The Democrats and Republicans have built this economy over the last century, with very little to no policy input from libertarians. During elections, voters trap themselves into this two party mindset. When Democrats become unable to govern effectively in their eyes, they vote Republican. When Republicans are unable to effectively govern, they vote for Democrats.

Herein les the problem though: what changes? Are these politicians somehow different from the last group? The economic policies are practically the same, no matter what is said, nothing has fundamentally changed in the policies of the Democrats or Republicans. And while their supporters cite the economy and all its significant short comings like pay inequality, poverty, and high living costs, hey don’t realize that they are still trying to prescribe solutions to problems that they somehow weren’t able to solve over the last 100 years. That somehow if given another chance, they can solve it in the next two to four years. It is illogical to keep giving chances to the same people who continuously fail to actually fix the problems that they, either indirectly or directly, created.

So it would be foolish to me that some libertarians would think bigotry from our side would keep people away. What keeps them (those who think of us as bigots) away is that they themselves are bigots, not us, they keep themselves as being always right, not understanding economic and philosophical differences we have, and so on. It is partially what originally kept me away. Upon further review of their policies, especially those regarding the economy, they have this habit of being always wrong and they are dead set on their extremely narrow view and the only way to break them out is to continuously point out the flaws and better solutions to the economic problems they create.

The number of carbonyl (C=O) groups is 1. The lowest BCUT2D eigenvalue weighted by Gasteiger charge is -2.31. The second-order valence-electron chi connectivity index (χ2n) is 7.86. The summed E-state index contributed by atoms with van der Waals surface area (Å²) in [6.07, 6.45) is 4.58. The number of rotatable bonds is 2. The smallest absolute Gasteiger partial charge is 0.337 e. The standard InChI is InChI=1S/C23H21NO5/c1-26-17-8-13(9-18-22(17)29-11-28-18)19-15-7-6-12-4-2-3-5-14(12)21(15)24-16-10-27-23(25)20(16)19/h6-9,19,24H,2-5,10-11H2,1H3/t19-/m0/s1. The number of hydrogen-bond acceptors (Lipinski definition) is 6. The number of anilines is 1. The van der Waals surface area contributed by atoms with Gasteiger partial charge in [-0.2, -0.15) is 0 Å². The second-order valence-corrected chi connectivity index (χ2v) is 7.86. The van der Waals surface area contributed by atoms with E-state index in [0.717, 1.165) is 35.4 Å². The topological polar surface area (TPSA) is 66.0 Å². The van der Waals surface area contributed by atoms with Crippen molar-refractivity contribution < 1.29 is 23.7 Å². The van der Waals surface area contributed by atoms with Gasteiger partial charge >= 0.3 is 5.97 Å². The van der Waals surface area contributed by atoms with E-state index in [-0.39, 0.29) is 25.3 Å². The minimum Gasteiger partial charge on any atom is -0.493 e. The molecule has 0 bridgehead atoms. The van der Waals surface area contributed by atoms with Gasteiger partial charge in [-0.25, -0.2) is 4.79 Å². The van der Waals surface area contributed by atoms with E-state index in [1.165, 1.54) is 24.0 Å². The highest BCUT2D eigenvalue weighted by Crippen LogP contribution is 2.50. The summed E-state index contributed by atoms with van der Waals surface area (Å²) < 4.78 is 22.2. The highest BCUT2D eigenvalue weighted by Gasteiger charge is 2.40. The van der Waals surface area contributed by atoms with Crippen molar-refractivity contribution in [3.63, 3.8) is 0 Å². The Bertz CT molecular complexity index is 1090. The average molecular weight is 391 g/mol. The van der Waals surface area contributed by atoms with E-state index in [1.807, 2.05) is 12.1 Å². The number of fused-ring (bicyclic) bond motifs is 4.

One of the best aspects of the libertarianism, to me anyway, is the economics and philosophy. The philosophy is the most convincing tool in the arsenal of logical arguments that libertarians can use to bring people over. Just like the economics, the philosophic side is based off the individual. The government isn’t needed as a middleman to regulate the actions of man.   It’s based off an individualistic view, a limited view for the role of government, although there are variations within libertarianism regarding the role of the state and not all libertarians hold the same view.

Going back to what brought me over, when I was a Democrat, I believed that the government should regulate guns, healthcare, education, infrastructure, the private sector and so on. The government was this instrumental tool in managing our lives so that we can maintain this civilized society. Nevertheless, thanks to a few individuals I met around 2011, I was introduced to this idea of libertarianism. Something that was contrary to everything I thought.

“How can you say that government shouldn’t be involved in education/healthcare/guns/etc.?”, was the question that always ran through my head. That just sounded irresponsible and many “bad things” would happen, such as roaming minority gangs of thugs with guns. Yet, the more I thought about it, the less I saw it as some crazy idea. It began to make more and more sense as time went on and the promises, the bill of goods, that Obama and the Democrats promised never showed up.

I was still a very blue voter and would support my party. What finally made me turn away from the Democrats was their foreign policy and it heavy dependence on the drone programs that had killed thousands of innocent men, women, and children. But the cherry on top was the response I received from many Democrats saying: “Better it happen there, than here.” They would have been outraged at McCain would have done such deeds.